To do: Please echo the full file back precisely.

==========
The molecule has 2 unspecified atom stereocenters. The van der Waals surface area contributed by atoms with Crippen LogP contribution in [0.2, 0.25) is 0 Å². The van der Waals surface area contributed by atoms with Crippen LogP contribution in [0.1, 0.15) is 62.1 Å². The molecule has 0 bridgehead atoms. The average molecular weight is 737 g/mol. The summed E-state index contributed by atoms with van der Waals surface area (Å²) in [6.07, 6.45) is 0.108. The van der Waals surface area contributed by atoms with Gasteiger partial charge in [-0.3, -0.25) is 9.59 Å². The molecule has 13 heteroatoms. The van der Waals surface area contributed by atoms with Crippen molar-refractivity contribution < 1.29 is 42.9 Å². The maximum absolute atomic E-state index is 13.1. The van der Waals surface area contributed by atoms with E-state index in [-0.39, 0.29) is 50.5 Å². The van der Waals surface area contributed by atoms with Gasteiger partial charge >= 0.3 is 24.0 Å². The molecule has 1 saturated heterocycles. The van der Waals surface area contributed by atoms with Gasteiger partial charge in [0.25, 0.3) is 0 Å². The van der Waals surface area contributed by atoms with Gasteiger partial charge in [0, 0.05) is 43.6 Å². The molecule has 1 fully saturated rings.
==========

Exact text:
The molecule has 2 unspecified atom stereocenters. The van der Waals surface area contributed by atoms with Crippen LogP contribution in [0.2, 0.25) is 0 Å². The van der Waals surface area contributed by atoms with Crippen LogP contribution in [0.1, 0.15) is 62.1 Å². The molecule has 0 bridgehead atoms. The average molecular weight is 737 g/mol. The summed E-state index contributed by atoms with van der Waals surface area (Å²) in [6.07, 6.45) is 0.108. The van der Waals surface area contributed by atoms with Gasteiger partial charge in [-0.3, -0.25) is 9.59 Å². The molecule has 13 heteroatoms. The van der Waals surface area contributed by atoms with Crippen molar-refractivity contribution < 1.29 is 42.9 Å². The maximum absolute atomic E-state index is 13.1. The van der Waals surface area contributed by atoms with E-state index in [-0.39, 0.29) is 50.5 Å². The van der Waals surface area contributed by atoms with Gasteiger partial charge >= 0.3 is 24.0 Å². The molecule has 1 saturated heterocycles. The van der Waals surface area contributed by atoms with Gasteiger partial charge in [0.25, 0.3) is 0 Å². The van der Waals surface area contributed by atoms with Gasteiger partial charge in [0, 0.05) is 43.6 Å². The molecule has 1 fully saturated rings.